The political construction of occupational therapy in South Africa: critical analysis of a curriculum as discourse
Van der Merwe, Tania Rauch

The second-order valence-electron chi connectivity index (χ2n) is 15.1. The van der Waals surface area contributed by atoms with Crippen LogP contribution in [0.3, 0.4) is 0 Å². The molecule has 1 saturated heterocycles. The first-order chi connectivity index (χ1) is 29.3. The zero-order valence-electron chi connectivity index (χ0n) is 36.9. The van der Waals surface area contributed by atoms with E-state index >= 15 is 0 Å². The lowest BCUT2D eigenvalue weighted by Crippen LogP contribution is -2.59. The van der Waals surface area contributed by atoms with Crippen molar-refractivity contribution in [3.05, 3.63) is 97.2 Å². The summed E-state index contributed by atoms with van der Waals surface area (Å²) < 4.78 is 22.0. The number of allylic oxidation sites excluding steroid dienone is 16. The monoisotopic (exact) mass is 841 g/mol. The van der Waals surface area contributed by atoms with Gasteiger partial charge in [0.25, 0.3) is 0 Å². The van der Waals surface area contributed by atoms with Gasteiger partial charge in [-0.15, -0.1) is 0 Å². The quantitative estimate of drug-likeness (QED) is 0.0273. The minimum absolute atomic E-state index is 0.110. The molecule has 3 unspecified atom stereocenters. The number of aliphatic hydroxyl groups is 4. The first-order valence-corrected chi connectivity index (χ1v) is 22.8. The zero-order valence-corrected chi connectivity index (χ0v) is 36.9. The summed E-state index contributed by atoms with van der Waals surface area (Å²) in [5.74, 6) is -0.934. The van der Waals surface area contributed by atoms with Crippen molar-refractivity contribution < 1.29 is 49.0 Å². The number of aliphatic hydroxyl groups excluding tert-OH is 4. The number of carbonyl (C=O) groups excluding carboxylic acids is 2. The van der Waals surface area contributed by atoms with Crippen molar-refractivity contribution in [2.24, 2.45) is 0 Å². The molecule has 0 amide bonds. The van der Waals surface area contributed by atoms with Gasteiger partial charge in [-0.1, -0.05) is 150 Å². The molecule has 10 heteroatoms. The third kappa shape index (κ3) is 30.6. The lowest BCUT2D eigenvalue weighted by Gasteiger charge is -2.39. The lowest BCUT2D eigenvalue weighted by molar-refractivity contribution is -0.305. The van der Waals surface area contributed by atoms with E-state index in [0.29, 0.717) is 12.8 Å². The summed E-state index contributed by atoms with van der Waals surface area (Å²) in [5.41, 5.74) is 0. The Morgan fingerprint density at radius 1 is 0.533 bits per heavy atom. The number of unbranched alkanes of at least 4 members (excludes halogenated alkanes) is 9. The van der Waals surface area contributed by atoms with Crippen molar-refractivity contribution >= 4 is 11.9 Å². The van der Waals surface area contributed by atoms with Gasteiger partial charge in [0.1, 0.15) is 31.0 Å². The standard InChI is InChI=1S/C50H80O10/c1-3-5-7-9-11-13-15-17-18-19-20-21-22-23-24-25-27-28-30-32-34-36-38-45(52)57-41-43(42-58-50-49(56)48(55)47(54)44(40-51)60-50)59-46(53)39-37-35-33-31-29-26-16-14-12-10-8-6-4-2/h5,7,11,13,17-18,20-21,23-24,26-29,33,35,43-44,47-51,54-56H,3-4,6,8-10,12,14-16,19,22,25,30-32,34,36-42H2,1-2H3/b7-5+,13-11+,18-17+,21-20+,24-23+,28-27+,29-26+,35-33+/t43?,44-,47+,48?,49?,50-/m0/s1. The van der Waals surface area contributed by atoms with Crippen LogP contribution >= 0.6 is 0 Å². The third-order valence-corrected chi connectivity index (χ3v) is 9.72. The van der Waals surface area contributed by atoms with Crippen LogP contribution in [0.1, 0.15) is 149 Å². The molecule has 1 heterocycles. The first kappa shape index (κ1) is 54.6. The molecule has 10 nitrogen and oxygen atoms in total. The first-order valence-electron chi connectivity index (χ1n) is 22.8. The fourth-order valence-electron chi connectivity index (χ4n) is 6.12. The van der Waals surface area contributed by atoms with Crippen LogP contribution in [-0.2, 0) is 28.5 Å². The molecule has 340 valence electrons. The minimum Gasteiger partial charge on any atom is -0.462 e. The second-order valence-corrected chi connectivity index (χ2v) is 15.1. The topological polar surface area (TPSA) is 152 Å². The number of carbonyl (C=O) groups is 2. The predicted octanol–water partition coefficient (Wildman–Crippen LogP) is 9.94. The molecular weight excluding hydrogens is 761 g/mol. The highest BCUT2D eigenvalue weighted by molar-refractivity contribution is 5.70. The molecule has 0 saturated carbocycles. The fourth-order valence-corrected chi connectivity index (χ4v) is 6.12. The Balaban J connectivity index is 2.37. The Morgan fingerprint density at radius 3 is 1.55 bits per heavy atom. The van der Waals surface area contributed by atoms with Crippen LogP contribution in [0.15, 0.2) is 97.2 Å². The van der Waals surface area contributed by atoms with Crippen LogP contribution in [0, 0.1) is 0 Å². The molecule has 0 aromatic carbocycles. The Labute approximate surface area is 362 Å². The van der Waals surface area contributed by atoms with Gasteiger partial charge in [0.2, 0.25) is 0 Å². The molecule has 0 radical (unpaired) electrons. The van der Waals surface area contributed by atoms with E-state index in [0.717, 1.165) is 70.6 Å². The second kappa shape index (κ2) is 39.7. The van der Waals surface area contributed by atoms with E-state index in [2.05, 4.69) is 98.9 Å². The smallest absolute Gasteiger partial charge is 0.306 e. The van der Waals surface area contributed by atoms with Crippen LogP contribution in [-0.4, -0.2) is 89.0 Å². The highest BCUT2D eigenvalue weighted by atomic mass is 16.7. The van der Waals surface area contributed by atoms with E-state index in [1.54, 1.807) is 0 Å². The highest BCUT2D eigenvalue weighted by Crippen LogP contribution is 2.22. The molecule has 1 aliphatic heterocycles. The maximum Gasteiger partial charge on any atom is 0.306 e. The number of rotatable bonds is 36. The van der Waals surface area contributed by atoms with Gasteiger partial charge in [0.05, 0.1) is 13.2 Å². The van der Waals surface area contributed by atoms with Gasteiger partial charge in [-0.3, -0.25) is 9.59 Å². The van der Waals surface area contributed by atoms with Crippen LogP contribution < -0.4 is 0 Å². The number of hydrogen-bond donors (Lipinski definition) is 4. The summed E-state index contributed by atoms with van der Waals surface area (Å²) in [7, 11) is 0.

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Does the occupational therapy curriculum strengthen the reproductive machineries of the departments, and by extension the universities in which they are located? Are the patterns of inclusion and exclusion a function of curriculum? This is the key interest of the study, especially since developments post-1994 in South Africa indicate that transformation in higher education has been painfully slow. This is particularly so in the profession of occupational therapy and its academic departments, both in terms of prevailing surface patterns of homogeny and implicit exclusionary practices. At the particular historically Afrikaans-medium University which is the focus of this study, 95% of students are white and female, a pattern that is mirrored in the demographic representation of lecturing staff, in spite of regulatory imperatives and multiple institutional efforts to recruit student applicants and staff from diverse backgrounds. Though white South Africans nationally constitute 8,9% of the country’s population, about 60% of all occupational therapy graduates are white and female, a pattern this study is probing at the level of curriculum. The core values of the occupational therapy profession include a commitment to occupational justice and, at least in theory, a highly reflexive-responsive attitude when judging the paradigms shifts occurring over less than a century. Nevertheless, there is increasing evidence that the profession is grappling with its Eurocentric origins and their taken-for-granted, embedded norms. The profession is confronted by perceived patterns of (un)just exclusion/inclusion against a backdrop of calls for the decolonization of curricula. These enduring, semi-permanent patterns, with their racialized outcomes in the South African context, call for a deeper analysis of the role of curricula in the continuous underrepresentation of black students, particularly male students, in the profession. My study is anchored in a post-structuralist critical theory paradigm. I draw upon a Foucauldian discourse analysis (FDA) approach which includes an archaeology-analysis and a genealogyanalysis. I treat curriculum as both the discourse and the interface between the conditions of possibility, that is, the rules of formation for how knowledge comes into being and how it is reproduced through the technologies (rationalizations) of power and self. Data sources for the archaeology-analysis included commemorative documents of universities on the origin of their programmes; historical international, national and institutional regulatory documents; and the South African Journal of Occupational Therapy archive from 1953-1994, with specific focus on the Vona du Toit memorial lectures. In the genealogy analysis, the lens of ‘layers of curriculum’ is employed: the formal, the informal, the hidden and the negated curriculum. This approach was chosen to show how some patterns discontinue while others persist through rationalizations of power and inventions of the self as a legitimate bearer of knowledge. The study consists of two in-depth analyses, the methods of which emerged through a prolonged critical engagement with the existing literature. An archaeological excavation was carried out on the construction of the rules of formation of knowledge – specifically as it came about in South Africa in the historical context of post-/neo-colonialism and apartheid. In this instance, the reproduction of these rules is situated within the specific current occupational therapy curriculum at a historically Afrikaans-medium university. The genealogy-analysis is innovative, since it not only problematizes the (student as) object that emerges from the rules of formation but also extends its enquiry to the rest of the constituents of the rules of formation of knowledge: enunciative modalities, concepts, and strategies. Within the archaeology-analysis, eight main themes and eight subthemes were excavated. Examples of the main themes, as part of the formation of the object, include ‘the occupational therapist as a white female’ and ‘white exceptionalism’. With the formation of enunciative modalities, the role of regulatory bodies and their historical origin, together with contextually situated subject positions, the bedrock of a Victorian familial trinity emerged: the ‘medical doctor as father’, the ‘occupational therapist as mother’, and the ‘patient as child’. Concerning the formation of rules for concepts, the findings include the political ambiguity of the profession prior to the country’s democratic election, together with a rich ‘know-how’ basis that affirms its pragmatic roots. In terms of the formation of rules of strategies, the themes of holism and the need for recognition of the profession’s ‘uniqueness’ unfold in this part of the inquiry. In the genealogy, the critical analysis shows how the historical norms of geo-politically bounded white demographics, seen as a dominant epistemological marker, are reproduced through rationalizations and notions inter alia of exceptionalism and meritocracy, as well as the ideological imperatives of docility as virtue. In terms of the repetition of enunciative modalities, the reproduction of the taken-for-granted discourse of hierarchy based on paternalism is illustrated in student discourses, for example on the constitution of the student association. With regard to the reproduction of concepts, the reification of the negation of political clarification, pertaining for example to decolonization, is highlighted by showing the rationalization of monocultural epistemologies, with epistemic silence that may lead to epistemic injustice. Turning to the formation of strategies, the tension between the philosophical underpinnings of holism and the limits of occupational therapy practice and core aspects of curriculum are pointed out. The study shows that by viewing curriculum-as-discourse, the historical markers for the reproduction and reification of unjust patterns of inclusion and exclusion can be archaeologically excavated. By framing curriculum-as-discourse, one is able genealogically to identify the modes of rationalization that maintain such patterns. In this way, a curriculum may be reconceptualised so that it is built on epistemic freedom, making it contextually relevant to socially just education and practice. A thorough, non-authoritarian self-reflexivity about the contextual, historical origins of (a profession’s) ways of thinking, speaking and doing, together with the ability to ideate new narratives, are important aspects in achieving self-determinacy and liberating the profession and its knowledge from its colonial and apartheid past. Perhaps, in such a way, we can create an orthogonal disruption that can go some way towards generating something new, not merely (re)producing another pathway heading for the same destination.